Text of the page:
4. Better enforce existing rules, to ensure that mobile workers are fairly treated;
  5. Tackle possible abuses regarding social benefits in the context of mobility; 
  6. Ensure that fighting abuses avoids any infringement/modification to the principles of free movement of workers and of the country of work. No indexation on the basis of the country of origin can be introduced, when mobile workers have paid for the social benefits they get (via taxation or social contributions);
  7. Guarantee the principle of free movement of workers, via concrete actions, also removing existing obstacles such as double taxation and non-compliance with existing rules on social rights and benefits in the cross-border dimension;
  8. Properly enforce portability of social rights and benefits at EU level.

 

Priority 5 – Secure labour market transitions

EU social rights must be substantially strengthened in order to formulate the fair handling of corporate restructuring and reinforce the capacity to anticipate change – particularly as digitalisation transforms the world of work. This is best delivered via robust social dialogue enshrined in the Pillar of Social Rights.

The EPSR must support secure transitions between education and work, between work and periods of unemployment and career advancement in work by providing appropriate social security support so that workers remain secure during periods of unemployment, along with steps to increase worker employability. This is delivered by promoting work-based learning in all its forms, with special attention to apprenticeships, and by involving social partners, companies, chambers and Vocational Education Providers, as well as by stimulating innovation and entrepreneurship. This means investment in education and training, in particular Vocational Education and Training, as a means to develop all levels of skills to adapt to the changing needs of the labour market, as well as workers’ own ambitions. We must also recognise that increasing opportunities for skills development further up the labour market can create knock-on opportunities further down. Education and training is not a zero-sum game. Employers have a major responsibility to invest in their workforce, and provide progression routes and career development opportunities.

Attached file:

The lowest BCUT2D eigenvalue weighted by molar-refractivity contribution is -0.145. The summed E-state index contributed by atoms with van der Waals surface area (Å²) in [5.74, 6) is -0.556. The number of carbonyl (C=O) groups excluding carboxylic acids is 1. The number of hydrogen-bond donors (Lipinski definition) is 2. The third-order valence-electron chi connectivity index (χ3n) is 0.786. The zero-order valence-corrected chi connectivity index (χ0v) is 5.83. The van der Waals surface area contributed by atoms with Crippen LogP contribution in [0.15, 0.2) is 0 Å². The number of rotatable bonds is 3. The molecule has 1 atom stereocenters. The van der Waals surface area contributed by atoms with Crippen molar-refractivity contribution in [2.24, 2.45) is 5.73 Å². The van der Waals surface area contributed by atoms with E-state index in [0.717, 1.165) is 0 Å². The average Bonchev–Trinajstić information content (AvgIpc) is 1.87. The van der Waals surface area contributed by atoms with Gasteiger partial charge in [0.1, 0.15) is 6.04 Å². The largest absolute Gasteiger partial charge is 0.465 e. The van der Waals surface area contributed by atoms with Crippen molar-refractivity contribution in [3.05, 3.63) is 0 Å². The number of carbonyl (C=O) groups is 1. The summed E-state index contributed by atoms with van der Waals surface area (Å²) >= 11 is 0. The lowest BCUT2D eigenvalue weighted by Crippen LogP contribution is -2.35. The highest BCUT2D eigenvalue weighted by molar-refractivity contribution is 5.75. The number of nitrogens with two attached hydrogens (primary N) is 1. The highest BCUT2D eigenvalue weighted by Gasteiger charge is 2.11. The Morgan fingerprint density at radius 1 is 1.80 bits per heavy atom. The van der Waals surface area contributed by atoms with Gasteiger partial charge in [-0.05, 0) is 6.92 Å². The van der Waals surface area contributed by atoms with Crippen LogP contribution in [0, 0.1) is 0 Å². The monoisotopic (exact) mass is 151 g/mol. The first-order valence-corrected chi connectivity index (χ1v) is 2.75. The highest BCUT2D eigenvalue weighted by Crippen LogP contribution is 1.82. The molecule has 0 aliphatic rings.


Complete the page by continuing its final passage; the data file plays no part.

The EPSR should provide for a ‘European right to paid educational leave’: for training and education throughout life and to ensure workers can adapt, start a new stage in their careers, and gain qualifications not related to their current job. The following proposals can achieve this: 

  1. The right to free and public guidance and placement services for all workers and unemployed people. Specific measures must be aimed at low-skilled workers and workers in vulnerable sectors, whilst also recognising that workers with higher skill sets must have access to a wide range of re-education and skills development schemes;
  2. The right to measures to avoid precariousness, including paid education, skills and training leave;
  3. Bringing forward proposals for quality of apprenticeships based on a European quality framework on apprenticeships;
  4. Increasing the proportion of workers participating in workplace learning and adults participating in Continuous VET (CVET) and lifelong learning (at Member State level at least 15% of adults by 2020);
  5. Skills guarantee: reducing the proportion of the working age population with low skills from 20% to 10%;
  6. Increasing the numbers and categories of workers covered by collective agreements on CVET;